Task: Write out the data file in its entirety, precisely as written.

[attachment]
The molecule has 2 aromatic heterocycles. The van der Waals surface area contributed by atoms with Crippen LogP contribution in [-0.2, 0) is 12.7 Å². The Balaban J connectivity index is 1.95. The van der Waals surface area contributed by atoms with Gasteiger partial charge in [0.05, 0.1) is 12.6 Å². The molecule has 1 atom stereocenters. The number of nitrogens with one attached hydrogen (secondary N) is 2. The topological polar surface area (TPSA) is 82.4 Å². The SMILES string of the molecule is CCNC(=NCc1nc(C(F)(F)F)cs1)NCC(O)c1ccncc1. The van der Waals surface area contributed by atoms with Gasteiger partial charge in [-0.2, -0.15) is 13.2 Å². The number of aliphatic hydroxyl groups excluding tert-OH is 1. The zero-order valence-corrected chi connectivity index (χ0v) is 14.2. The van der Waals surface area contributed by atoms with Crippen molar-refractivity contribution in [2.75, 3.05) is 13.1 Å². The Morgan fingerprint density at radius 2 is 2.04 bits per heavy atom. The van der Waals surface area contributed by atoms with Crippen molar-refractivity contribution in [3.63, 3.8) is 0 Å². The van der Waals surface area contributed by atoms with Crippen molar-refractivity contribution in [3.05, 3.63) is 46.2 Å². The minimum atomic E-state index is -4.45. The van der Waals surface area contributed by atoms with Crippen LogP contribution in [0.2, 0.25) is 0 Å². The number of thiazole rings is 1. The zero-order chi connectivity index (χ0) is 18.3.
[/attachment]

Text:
The molecule has 2 aromatic heterocycles. The van der Waals surface area contributed by atoms with Crippen LogP contribution in [-0.2, 0) is 12.7 Å². The Balaban J connectivity index is 1.95. The van der Waals surface area contributed by atoms with Gasteiger partial charge in [0.05, 0.1) is 12.6 Å². The molecule has 1 atom stereocenters. The number of nitrogens with one attached hydrogen (secondary N) is 2. The topological polar surface area (TPSA) is 82.4 Å². The SMILES string of the molecule is CCNC(=NCc1nc(C(F)(F)F)cs1)NCC(O)c1ccncc1. The van der Waals surface area contributed by atoms with Gasteiger partial charge in [-0.2, -0.15) is 13.2 Å². The number of aliphatic hydroxyl groups excluding tert-OH is 1. The zero-order valence-corrected chi connectivity index (χ0v) is 14.2. The van der Waals surface area contributed by atoms with Crippen molar-refractivity contribution in [2.75, 3.05) is 13.1 Å². The Morgan fingerprint density at radius 2 is 2.04 bits per heavy atom. The van der Waals surface area contributed by atoms with Crippen molar-refractivity contribution in [3.63, 3.8) is 0 Å². The van der Waals surface area contributed by atoms with Crippen molar-refractivity contribution in [3.05, 3.63) is 46.2 Å². The minimum atomic E-state index is -4.45. The van der Waals surface area contributed by atoms with Crippen LogP contribution in [0.2, 0.25) is 0 Å². The number of thiazole rings is 1. The zero-order chi connectivity index (χ0) is 18.3.